Jordan Mailata no longer is the shiny new toy on the Eagles’ offensive line.
That would be Andre Dillard, whose effortless grace each day reminds everyone at Eagles camp what a gifted, polished, first-round rookie offensive tackle looks like.
Mailata, in Year 2 of his football education, also is gifted. But a year ago, he had never played in a football game, and had witnessed only a few, as an Australian rugby star given a chance to switch sports by virtue of his 6-foot-8, 346-pound frame and his freakish natural athleticism.
This time last year, the fact that Mailata could look as if he belonged in a preseason game, that he could perform as a reasonable facsimile of an NFL player while still learning the basic rules, seemed astonishing.
Now, the perspective has changed. Dillard blocks Mailata’s path as the eventual successor to Jason Peters at left tackle, and just by his presence, Dillard demonstrates the gulf between where Mailata is and where Mailata needs to be to fully redeem his potential. That gulf remains significant.
Mailata, assigned to learn right tackle this year after spending last season at left tackle, acknowledges having gone through “a rough patch” in this camp, which he feels he has worked his way past.
“[I was] just trying to figure out why I was doing stuff that I wasn’t doing last year,” he said. He concluded that he was “overthinking. I wasn’t doing my kind of stuff."
The solution? "Stop thinking, be patient. Just going to work on the little things, details.”
It isn’t shocking that Mailata might have gotten a bit impatient. He has put a lot of time into building this new life in America. When does he find out if this is all going to be worth it?
The more immediate question, for Mailata and the Eagles, is this: What’s a reasonable expectation from him in his second year?
He still has never played in a regular-season game at any level. He still is so much younger than he looks, just 22 – a little more than 18 months younger than Dillard, younger than anyone on the 90-man roster except rookie running back Miles Sanders, who was born a little more than a month later in 1997.
But the novelty has worn off, or at least gotten scuffed up a bit.
“It's a very good question, because really, how do you set an expectation?” offensive coordinator Mike Groh said Monday. “Obviously, we're trying to get this guy ready to play on Sundays and he's coming from ground zero, so every day that he makes improvement I think is a positive day. Every day that the game slows down for him is a very positive day for him, and should help his confidence, and help our confidence in him.
“That being said, he's still playing against some really good guys, and seeing things for the first time, and just getting acclimated to playing football. He's made a lot of really good progress, and it will be an exciting preseason for him.”
A couple of weeks ago, 2018 practice squad defensive end Joe Ostman was beating Mailata like a drum, in full-team drills and in one-on-one work. Ostman, who officially was still being evaluated Monday after suffering what seemed to be a serious knee injury at Sunday evening’s public practice, has great quickness and guile, and he was killing training camp when he went down. But Ostman is generously listed at 6-3, 260. His upside would seem to be NFL role player, special-teams guy, and pass-rush specialist.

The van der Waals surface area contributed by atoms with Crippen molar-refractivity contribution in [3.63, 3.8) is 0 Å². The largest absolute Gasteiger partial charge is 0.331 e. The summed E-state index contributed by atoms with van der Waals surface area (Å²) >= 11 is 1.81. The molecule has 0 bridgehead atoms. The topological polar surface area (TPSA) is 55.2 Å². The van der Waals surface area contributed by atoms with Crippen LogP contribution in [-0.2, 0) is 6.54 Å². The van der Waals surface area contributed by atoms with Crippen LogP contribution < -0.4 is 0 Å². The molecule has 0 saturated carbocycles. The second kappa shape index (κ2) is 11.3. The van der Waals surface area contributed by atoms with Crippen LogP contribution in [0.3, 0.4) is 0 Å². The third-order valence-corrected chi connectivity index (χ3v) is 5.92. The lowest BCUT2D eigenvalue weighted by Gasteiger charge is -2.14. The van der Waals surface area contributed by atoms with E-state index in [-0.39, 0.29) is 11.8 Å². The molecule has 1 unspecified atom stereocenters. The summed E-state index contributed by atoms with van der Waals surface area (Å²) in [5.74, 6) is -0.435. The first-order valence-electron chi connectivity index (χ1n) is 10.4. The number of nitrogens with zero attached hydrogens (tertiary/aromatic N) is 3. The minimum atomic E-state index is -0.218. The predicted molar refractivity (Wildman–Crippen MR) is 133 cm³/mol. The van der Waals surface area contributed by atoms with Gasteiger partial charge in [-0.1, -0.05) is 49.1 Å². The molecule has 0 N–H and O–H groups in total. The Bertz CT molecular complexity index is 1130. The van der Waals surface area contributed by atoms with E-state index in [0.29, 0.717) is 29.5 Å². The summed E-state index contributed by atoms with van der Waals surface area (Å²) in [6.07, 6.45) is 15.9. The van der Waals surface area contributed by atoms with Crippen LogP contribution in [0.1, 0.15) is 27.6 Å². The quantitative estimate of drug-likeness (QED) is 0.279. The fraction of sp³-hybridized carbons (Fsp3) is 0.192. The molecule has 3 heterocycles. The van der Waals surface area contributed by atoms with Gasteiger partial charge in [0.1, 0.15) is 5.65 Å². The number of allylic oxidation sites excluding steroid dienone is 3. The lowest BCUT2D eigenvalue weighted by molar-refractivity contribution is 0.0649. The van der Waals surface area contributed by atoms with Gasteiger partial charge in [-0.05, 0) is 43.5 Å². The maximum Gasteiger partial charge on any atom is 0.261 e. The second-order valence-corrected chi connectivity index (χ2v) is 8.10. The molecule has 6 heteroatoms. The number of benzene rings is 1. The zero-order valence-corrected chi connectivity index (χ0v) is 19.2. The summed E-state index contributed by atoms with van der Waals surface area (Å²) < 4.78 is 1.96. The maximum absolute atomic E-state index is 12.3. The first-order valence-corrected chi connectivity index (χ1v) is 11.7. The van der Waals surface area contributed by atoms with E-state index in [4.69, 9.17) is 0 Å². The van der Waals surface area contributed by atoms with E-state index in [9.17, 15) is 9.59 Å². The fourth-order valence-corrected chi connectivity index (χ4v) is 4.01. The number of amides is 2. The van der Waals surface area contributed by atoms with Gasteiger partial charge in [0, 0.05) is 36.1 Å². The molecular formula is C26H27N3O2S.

To Mailata’s credit, after one especially rough day, he huddled with Ostman at Ostman’s locker stall, going over what had just happened, dissecting his mistakes.
“I feel like Jordan’s improving every day. We’re working together,” Ostman said last week.
Ostman said he has worked a lot against Dillard, as well.
“They kind of have different strengths, I feel. Dillard has a strong post, protects his inside well. Jordan’s big. He can make it hard to get around him,” Ostman said. “Dillard’s also good at moving his feet. Even when you do get him off-balance a little bit, he’s able to recover. Jordan’s athletic, for his size.”
On Monday, Mailata had a hard time talking about Ostman, in the immediate wake of his injury.
“He made me want to get better every day,” Mailata said. “My heart’s broken.”
Mailata doesn’t blame his struggles on switching sides.
“It took me a while to get used to the stance. I’ve got it down pat now,” he said. “I think it’s a bit more easy on the right – my body likes it that way.”
Mailata and Ostman said that Mailata’s initial snaps on the right, back in the spring, were really good.
“He played left so long last year, I think he got comfortable over there. It is a transition to switch sides,” Ostman said. “He’s still transitioning a little bit over to that right side, but I definitely see improvement in him every day.”
Mailata said among the offensive linemen, “the wizard” – guard/center Stefen Wisniewski – has helped him the most this camp.
Wisniewski was asked if it’s realistic to expect Mailata to be able to play in games this season.
“It’s realistic,” Wisniewski said. “Coming from where he started, that’s still a big jump, right? To be ready to play in an NFL game, against the best. He’s working his way there. If he’s going to be there or not by Week 1 of this season, we’ll see. He’s getting closer, for sure.